1.1. Notational and Mathematical Background

1.2. Search

1.3. Success Stories

1.4. State Space Problems

1.5. Problem Graph Representations

1.6. Heuristics

1.7. Examples of Search Problems

1.8. General State Space Descriptions

1.9. Summary

1.10. Exercises

1.11. Bibliographic Notes

Chapter 2. Basic Search Algorithms

2.1. Uninformed Graph Search Algorithms

2.2. Informed Optimal Search

2.3. *General Weights

2.4. Summary

2.5. Exercises

2.6. Bibliographic Notes

Chapter 3. *Dictionary Data Structures

3.1. Priority Queues

3.2. Hash Tables

3.3. Subset Dictionaries

3.4. String Dictionaries

3.5. Summary

3.6. Exercises

3.7. Bibliographic Notes

Chapter 4. Automatically Created Heuristics

4.1. Abstraction Transformations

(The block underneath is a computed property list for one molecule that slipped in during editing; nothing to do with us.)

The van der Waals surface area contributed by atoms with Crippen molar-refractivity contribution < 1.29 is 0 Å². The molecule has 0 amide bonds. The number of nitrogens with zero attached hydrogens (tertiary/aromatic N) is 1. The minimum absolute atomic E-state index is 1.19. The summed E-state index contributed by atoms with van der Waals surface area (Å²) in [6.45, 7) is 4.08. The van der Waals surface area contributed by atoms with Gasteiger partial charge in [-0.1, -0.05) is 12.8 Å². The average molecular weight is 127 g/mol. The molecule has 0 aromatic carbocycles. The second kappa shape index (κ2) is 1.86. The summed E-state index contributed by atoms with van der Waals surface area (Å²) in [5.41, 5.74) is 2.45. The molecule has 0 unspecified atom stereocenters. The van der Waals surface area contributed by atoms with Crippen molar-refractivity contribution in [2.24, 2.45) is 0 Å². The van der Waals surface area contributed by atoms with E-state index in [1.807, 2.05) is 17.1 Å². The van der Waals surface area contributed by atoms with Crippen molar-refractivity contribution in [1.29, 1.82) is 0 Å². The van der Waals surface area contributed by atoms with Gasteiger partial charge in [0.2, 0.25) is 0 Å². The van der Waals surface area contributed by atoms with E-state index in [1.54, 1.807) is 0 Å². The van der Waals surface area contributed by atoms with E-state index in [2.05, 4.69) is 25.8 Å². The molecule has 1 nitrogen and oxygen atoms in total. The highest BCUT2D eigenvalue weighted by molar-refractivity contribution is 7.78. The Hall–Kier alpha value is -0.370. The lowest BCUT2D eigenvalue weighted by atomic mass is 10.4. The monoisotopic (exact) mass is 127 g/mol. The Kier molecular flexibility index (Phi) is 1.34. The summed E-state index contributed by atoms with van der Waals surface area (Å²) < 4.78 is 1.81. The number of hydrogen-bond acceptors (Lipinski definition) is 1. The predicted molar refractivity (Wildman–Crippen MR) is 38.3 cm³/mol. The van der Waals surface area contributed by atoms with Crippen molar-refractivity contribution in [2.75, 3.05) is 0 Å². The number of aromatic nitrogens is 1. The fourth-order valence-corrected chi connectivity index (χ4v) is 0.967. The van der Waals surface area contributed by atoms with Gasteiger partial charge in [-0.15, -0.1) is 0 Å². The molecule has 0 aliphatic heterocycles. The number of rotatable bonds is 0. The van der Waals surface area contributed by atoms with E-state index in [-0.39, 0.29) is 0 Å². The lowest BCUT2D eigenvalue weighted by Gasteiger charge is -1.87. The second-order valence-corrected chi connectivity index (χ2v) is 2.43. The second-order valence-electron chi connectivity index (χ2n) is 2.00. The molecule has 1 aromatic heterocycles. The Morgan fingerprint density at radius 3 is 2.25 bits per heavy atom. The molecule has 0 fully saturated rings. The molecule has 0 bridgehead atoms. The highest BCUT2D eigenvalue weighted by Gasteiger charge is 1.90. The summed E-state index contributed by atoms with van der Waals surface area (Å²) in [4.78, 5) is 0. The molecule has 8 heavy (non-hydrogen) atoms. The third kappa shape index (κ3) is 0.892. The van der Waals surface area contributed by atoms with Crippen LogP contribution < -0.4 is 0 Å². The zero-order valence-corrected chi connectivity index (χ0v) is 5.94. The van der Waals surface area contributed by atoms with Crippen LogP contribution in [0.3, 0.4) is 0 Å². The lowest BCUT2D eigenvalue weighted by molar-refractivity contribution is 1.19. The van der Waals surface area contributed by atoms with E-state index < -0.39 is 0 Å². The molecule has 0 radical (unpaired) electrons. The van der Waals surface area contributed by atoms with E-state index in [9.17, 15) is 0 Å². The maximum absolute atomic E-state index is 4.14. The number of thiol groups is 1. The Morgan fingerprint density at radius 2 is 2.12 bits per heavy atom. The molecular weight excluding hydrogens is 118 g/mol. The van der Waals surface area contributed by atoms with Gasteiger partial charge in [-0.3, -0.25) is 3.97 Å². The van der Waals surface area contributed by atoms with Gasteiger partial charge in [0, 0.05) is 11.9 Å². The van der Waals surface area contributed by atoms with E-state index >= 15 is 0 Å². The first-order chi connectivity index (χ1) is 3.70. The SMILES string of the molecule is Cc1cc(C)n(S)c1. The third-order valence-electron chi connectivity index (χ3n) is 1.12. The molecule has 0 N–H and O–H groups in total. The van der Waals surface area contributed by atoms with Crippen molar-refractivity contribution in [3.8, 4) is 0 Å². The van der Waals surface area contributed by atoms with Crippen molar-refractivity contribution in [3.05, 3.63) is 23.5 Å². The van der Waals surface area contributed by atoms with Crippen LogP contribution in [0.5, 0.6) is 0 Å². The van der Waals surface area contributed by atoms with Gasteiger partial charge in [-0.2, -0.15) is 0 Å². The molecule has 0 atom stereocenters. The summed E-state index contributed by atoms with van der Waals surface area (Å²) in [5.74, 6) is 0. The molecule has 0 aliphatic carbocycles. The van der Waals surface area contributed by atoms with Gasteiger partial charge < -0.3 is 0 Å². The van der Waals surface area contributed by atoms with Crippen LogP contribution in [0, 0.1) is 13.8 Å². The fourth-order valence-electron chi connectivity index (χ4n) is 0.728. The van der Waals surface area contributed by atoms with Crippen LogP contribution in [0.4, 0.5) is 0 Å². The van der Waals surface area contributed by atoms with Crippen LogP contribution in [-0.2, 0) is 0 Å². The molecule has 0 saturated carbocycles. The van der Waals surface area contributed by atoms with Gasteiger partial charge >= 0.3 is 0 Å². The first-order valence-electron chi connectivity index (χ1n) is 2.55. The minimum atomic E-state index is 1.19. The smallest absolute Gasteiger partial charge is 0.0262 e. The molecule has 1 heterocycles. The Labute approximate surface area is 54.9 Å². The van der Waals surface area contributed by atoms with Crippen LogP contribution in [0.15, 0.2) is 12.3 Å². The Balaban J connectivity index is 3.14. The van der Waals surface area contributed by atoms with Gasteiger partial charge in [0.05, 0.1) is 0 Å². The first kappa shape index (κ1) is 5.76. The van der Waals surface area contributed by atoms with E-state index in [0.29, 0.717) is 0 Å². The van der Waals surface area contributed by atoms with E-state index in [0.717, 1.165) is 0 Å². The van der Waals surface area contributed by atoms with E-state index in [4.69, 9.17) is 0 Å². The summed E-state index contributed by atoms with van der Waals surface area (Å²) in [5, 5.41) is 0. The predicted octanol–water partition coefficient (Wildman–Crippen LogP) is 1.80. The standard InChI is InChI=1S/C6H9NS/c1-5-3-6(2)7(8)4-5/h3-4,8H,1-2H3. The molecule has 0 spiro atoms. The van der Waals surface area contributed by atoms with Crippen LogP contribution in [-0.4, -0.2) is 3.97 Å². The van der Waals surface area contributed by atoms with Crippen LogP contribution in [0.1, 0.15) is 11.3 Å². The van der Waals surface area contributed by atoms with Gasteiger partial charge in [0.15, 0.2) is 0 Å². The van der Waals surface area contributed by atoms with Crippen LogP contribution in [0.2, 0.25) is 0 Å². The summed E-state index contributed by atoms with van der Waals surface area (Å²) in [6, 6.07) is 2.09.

4.2. Valtorta's Theorem

4.3. *Hierarchical A*

4.4. Pattern Databases

4.5. * Customized Pattern Databases

4.6. Summary

4.7. Exercises

4.8. Bibliographic Notes

Chapter 5. Linear-Space Search

5.1. *Logarithmic Space Algorithms

5.2. Exploring the Search Tree

5.3. Branch-and-Bound

5.4. Iterative-Deepening Search

5.5. Iterative-Deepening A*

5.6. Prediction of IDA* Search

5.7. *Refined Threshold Determination

5.8. *Recursive Best-First Search

5.9. Summary

5.10. Exercises

5.11. Bibliographic Notes

Chapter 6. Memory-Restricted Search

6.1. Linear Variants Using Additional Memory

6.2. Nonadmissible Search

6.3. Reduction of the Closed List

6.4. Reduction of the Open List

6.5. Summary

6.6. Exercises

6.7. Bibliographic Notes

Chapter 7. Symbolic Search

7.1. Boolean Encodings for Set of States

7.2. Binary Decision Diagrams

7.3. Computing the Image for a State Set

7.4. Symbolic Blind Search

7.5. Limits and Possibilities of BDDs

7.6. Symbolic Heuristic Search